Within this compilation of most recent studies, there are a couple schools of thought that experience some overlap. This includes those that are against lactose consumption (dairy) but comply with current calcium and vitamin D intake guidelines via non-dairy sources, and then there are those that are both against dairy and advocate for lower daily recommendations of the respective micronutrients. 

A person posing for the camera

Description automatically generated

For instance, one study showed that a low-lactose, high-calcium, high-vitamin D diet favors a reduced risk of ovarian cancer in African-American women. The interpretation of this study’s results drew controversy, not so much for the suggestion that less dairy may be better, but for the maintenance of the high-calcium mantra.

One of the critics, Dr. Constance Hilliard, has a unique perspective that blends a historian background with a clinical research context, and she has deduced that many people of African-American descent have been evolutionarily and epigenetically adapted to thrive on a low-calcium, low-sodium diet, among other divergent aspects of their when compared to the U.S. dietary guidelines. 

A person smiling for the camera

Description automatically generated
Dr. Constance Hilliard

This adaptation was acquired in West Africa before any appreciable movement of African populations to the western world, such as the trans-Atlantic slave trade (1500s-1800s) or before any pre-colonial, sea-faring expeditions by West African kingdoms (i.e. Mali Kingdom, led by Mansa Abu Bakari II, during the early 1300s). In Western Africa there has been a prevalence of Tsetse flies that have inhibited the sustenance of cattle grazing in this region, leading to calcium being sourced elsewhere, and in less abundance. According to Dr. Hilliard, these populations lived healthily on 200-400mg/day of calcium vs the 1000-1200mg/day U.S. recommendation.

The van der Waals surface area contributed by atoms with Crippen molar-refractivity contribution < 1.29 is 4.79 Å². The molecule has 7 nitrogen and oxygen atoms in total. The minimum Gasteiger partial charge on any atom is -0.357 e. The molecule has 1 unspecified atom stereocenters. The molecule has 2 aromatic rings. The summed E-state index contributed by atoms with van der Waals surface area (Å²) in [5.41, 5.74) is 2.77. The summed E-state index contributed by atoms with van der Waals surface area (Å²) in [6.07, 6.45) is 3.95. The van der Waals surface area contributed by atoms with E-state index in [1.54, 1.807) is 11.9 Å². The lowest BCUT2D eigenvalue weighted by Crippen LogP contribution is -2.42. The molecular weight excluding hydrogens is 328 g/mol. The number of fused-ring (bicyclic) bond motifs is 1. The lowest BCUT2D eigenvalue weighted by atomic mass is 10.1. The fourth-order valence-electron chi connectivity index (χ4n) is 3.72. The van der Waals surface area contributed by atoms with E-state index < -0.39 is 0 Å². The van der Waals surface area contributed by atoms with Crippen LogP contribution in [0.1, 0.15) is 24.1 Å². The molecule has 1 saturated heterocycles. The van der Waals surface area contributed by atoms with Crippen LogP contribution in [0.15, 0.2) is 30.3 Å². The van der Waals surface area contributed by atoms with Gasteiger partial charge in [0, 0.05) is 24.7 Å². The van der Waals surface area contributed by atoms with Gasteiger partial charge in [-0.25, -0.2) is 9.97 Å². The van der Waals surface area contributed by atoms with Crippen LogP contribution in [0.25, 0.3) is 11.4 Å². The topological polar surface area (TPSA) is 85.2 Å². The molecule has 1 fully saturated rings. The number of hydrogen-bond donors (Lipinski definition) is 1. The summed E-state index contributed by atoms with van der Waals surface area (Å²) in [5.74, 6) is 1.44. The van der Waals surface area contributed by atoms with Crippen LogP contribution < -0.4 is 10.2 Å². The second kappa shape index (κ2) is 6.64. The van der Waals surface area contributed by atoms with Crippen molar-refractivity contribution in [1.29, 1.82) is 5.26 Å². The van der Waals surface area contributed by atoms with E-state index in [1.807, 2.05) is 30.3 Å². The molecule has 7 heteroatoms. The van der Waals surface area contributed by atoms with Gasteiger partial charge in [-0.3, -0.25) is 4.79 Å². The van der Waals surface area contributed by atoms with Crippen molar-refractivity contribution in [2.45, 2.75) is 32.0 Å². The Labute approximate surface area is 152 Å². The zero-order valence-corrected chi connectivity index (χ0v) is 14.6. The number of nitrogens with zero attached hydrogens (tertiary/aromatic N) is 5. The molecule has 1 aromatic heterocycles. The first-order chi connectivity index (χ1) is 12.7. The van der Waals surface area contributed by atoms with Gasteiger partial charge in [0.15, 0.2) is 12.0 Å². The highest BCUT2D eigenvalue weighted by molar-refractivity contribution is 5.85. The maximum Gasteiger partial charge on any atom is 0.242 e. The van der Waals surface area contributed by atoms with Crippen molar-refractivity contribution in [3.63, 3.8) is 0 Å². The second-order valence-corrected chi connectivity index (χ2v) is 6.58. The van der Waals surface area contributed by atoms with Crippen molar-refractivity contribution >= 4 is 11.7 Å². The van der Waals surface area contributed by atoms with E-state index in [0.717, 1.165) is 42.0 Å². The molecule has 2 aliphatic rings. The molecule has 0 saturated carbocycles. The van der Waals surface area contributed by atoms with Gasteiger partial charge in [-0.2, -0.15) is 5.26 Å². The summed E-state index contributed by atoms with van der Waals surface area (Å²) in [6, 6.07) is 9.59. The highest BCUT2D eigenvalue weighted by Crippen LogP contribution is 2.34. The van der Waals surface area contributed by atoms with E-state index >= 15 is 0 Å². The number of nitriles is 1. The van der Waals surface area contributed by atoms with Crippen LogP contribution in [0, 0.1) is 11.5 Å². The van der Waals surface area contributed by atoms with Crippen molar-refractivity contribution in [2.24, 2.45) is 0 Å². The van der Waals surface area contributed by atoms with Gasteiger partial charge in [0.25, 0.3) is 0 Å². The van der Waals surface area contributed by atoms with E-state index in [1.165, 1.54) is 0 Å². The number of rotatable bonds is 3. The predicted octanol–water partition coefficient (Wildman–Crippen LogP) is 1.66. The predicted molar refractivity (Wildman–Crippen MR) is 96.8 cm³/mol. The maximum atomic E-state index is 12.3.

Advertisements

More specifically, this evolutionary pressure selected for a unique variant of TRPV6, a calcium channel responsible for dietary uptake of calcium. This channel variant is hypersensitive to calcium, requiring less than other variants which manifest in European haplotypes, for example. Dr. Hilliard suspects that the surplus of calcium in our diet due to guidelines that are set for Europeans and European-descendants, may be one of the major culprits behind the disparate prevalence of certain metastatic cancers, as this excess calcium may essentially be toxic to African Americans and other African-descended peoples.

Dr. Milton Mills

Another proponent of reducing dairy intake is Dr. Milton Mills, who has not only partaken in impassioned reviews and rebuttals regarding the seemingly misleading dietary guidelines but has also confronted the National Food board about the inherent racism that has manifested itself in the representation of the board, and subsequently in the health policies passed down to the public.

Dr. Mills, who also is a staunch advocate for veganism, has noted as a practicing physician that a wide variety of his patients’ symptoms which could normally be attributed to any number of disorders or diseases, have been alleviated by simply recommending removal of dairy from their diets. Depending on whether these patients are equally replacing the dairy with non-dairy supplementation would also provide more insight as to whether their positive response was solely attributed to reduced lactose intake or in conjunction with reduced calcium in their diets, as well.

Based on these findings, there seems to be growing evidence that our national dietary recommendations may need more diversification to fit the melting pot of America that this country has become. It is a sad prospect to suspect that consumers in their own best interest may be following guidelines that unbeknownst to them may have unintended consequences.  If you are interested in exploring non-dairy options to acquire your calcium and vitamin D necessities, be sure to reference this article for more information and sources.

If you found this article informative please hit the ‘like’ button below, and don’t forget to subscribe to our platform for the latest intriguing science news and media!